Sunday, July 07, 2013

Breaking Out

With Breaking Bad about to restart its fifth and final season next month, I noticed AMC has made the first eight episodes available On Demand.  So I've rewatched them to catch up. (What follows will contain spoilers.)

It was hard to know where the show was going next when the season started.  Season four had ended spectactularly when Walt won the biggest faceoff up to that point with Gus.  What do you do after that?  Well, for one thing, you've got to start cooking again.

But the series was in an odd place, not just because the man who'd been driving the plot for the last two and a half seasons was gone.  Walt had alienated most of the other players.  His wife was terrified but stuck. His lawyer wanted out.  Gus's fixer wanted to kill him (there was a time he thought Walter was the sensible one).  Only Jesse was still on his side, and even that relationship was a bit strained.  So the show is about cleaning up old messes and starting anew, a strange place to be when you're nearing the climax.

On top of that, the tone has changed.  Up till now, Walt, no matter how bad he was, was the underdog.  Now he's the drug lord and, as the show makes clear, has become unbearably full of himself.  We've now got a show where almost all the audience finds the lead unsympathetic.  It can make for tough viewing.  With the audience sympathy now flowing to other characters, has the center moved?  Is the show now about Jesse?

I should add the fifth season starts with a peek at the ending, with Walt at age 52 returning from hiding in New Hamsphire, ready for some sort of major action.  But that's what we'll find out in the final eight episodes.  Before than, we get to see his 51st birthday in the fourth episode--so everything that's happened up to this point has taken a year (it seems like more than a year Marie remarks).

With Walt's enemies mostly vanquished, it may seem like the show has narrowed its focus, but it's also widened its geography. We learn a bit about Madrigal, the German company that helped with Gus's supplies, and we get a new character, Lydia, the nervous executive who works there and is fearful of getting caught.  We also get a lot more cooking all over Albuquerque and Walt and the gang set up shop in houses undergoing bug bombing.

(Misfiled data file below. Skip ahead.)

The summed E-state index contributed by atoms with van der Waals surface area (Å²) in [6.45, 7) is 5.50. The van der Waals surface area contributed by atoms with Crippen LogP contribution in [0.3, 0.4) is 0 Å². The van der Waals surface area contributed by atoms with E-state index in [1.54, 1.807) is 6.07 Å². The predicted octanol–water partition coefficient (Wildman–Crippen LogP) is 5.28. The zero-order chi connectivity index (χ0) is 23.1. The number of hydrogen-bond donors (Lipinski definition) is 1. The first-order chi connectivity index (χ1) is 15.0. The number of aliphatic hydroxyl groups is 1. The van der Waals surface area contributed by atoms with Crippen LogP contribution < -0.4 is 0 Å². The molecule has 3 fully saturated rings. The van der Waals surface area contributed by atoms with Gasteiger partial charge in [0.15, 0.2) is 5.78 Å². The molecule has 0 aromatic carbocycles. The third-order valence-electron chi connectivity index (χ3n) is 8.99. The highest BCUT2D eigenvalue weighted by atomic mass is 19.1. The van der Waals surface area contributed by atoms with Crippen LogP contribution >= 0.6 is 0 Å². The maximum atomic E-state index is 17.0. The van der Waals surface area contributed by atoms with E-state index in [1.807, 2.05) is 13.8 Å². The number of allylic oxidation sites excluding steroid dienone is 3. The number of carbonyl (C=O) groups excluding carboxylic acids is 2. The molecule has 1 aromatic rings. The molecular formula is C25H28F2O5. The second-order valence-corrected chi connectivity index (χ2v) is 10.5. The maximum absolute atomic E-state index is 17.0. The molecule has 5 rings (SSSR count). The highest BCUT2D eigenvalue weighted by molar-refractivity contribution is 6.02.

One of the things that keeps the action going is all the new confrontations creator Vince Gilligan gets to do.  There are the old ones--Walter-Skyler, Walter-Jesse and so on.  But Vince also has fun with Walter-Marie, for instance, or Skyler-Jesse, not to mention the ongoing struggle between Walter and Mike. Maybe best of all, we get a showdown between the two biggest badasses on the show, Hank and Mike.

There are plenty of big moments, but the two biggest have to be Walt killing Mike--for fairly stupid reasons.  (If anyone was still sympathetic to Walt it's hard to believe they could last past this.)  And in the final seconds before the last credits, the moment we knew was coming. Everything is finally looking calm and settled when Hank--a great detective with one blind spot, his brother-in-law--stumbles upon evidence that shows him who Heiseberg really is. Presumably this will be what the final eight episodes are about.  Though who is Walt fighting for when he comes back?  His family?  Jesse? Himself? August can't get here soon enough.

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